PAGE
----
"Enter Bridenstine ... who says Curry's claim is so outrageous -- the point guard just cannot be serious. "I think it's funny," Jim tells us ... "I can't imagine he really believes that. It's outside the realm of what's possible." In fact ... Jim REALLY set Steph straight, saying, "Here's the thing, we didn't just go to the moon once, we went to the moon six times! And, we did it from 1969 to 1972!!!" Bridenstine also doubled down on NASA's invitation to have Curry come check out all their evidence -- saying he'd LOVE to prove Steph wrong and get him involved in the space program afterward! "My son is a HUGE fan of Steph Curry. So, if we can get him involved in space, I'm for it!"

Warriors' Stephen Curry says he was joking about moon landing, will visit NASA, ESPN

"But in terms of the reaction that I've gotten, I am definitely going to take [NASA] up on their offer. I am going to educate myself firsthand on everything that NASA has done and shine a light on their tremendous work over the years. And hopefully people understand that education is power, informing yourself is power. For kids out there that hang on every word that we say, which is important, understand that you should not believe something just because somebody says it. You should do your homework and understand what you actually believe."

Keith's note: There are a lot of people who did not pay attention in science class when they were growing up. A lot of other people are hit from a hundred different directions by conspiracy theories and fiction portrayed so realistically that they think it is fact. Other people just like to kid around. Some people simply do not care about NASA or space. Its not NASA's fault that people get these ideas in their head - for whatever reason they end up thinking these things.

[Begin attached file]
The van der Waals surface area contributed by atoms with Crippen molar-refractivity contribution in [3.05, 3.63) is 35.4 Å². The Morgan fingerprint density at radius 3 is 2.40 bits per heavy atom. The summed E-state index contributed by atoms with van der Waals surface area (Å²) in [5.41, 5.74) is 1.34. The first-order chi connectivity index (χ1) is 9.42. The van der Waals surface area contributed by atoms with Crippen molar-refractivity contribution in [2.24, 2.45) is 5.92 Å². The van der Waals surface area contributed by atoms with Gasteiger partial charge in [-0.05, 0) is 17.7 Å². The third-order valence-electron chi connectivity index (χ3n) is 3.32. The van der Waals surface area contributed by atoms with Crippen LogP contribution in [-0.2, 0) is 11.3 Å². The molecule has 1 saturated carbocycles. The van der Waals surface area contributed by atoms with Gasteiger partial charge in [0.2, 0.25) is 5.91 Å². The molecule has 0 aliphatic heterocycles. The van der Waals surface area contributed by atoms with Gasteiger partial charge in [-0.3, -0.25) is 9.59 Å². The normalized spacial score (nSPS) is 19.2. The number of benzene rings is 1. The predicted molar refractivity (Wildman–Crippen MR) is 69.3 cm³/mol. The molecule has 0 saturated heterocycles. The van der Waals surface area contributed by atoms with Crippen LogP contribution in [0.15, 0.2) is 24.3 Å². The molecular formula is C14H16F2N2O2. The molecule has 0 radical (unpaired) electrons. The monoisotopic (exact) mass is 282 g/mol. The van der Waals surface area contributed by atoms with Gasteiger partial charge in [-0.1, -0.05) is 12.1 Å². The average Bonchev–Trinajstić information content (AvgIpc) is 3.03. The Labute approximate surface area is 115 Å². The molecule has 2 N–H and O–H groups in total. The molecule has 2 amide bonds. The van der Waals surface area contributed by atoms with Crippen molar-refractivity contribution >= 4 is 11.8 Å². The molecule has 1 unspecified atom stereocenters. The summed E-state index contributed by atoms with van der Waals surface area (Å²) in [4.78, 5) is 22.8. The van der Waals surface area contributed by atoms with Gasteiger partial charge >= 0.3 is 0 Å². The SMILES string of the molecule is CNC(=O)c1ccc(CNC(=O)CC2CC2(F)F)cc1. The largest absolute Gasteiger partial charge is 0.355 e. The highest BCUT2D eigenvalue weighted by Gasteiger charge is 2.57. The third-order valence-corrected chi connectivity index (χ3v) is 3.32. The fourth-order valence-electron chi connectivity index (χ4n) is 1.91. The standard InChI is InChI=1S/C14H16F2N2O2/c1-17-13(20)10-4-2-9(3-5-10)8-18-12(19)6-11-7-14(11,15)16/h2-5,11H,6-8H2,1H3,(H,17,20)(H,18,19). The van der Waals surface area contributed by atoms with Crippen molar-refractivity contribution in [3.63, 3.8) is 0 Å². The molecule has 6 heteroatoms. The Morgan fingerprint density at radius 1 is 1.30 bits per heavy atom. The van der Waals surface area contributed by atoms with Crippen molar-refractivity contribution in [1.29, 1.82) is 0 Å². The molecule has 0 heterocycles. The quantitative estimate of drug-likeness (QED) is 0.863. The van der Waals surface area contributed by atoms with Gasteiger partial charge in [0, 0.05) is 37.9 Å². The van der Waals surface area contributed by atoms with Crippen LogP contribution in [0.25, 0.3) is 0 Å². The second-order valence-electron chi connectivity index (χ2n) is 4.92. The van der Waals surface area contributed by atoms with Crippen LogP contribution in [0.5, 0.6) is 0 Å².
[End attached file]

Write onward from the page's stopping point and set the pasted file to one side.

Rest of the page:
The easy thing to do is to dismiss instances like this when other people genuinely doubt the Moon landings. But then there's the chance to take a celebrity's incomplete knowledge of the historic achievements of NASA's Apollo program and convert it into a teaching moment. Stephen Curry has quickly admitted that he was kidding but sees the chance to turn a bunch of arm waving by the news media into something far more useful. As former NASA Administrator Sean O'Keefe used to say in reference to his Jesuit schooling, "you make converts one at a time".

Suggestion for Jim Bridenstine: your new marketing phrase is to "Go forward to the Moon" Fine. However saying "Go back to the Moon" might help dial back some of the Moon landing hoax stuff. If we are going back it means that we've already been there. Your "forward" thing could leave the question open in some people's minds. Just sayin'

Keith's note: CASIS, the non-profit created to run the ISS National Laboratory, has been on a hiring spree of late. Three high level executives have been hired at $300K+ annual salaries recently. Meanwhile, existing CASIS staff are not getting cost of living increases and having their vacation benefits cut. It would seem that no one is going to fix the big, lingering problems at CASIS.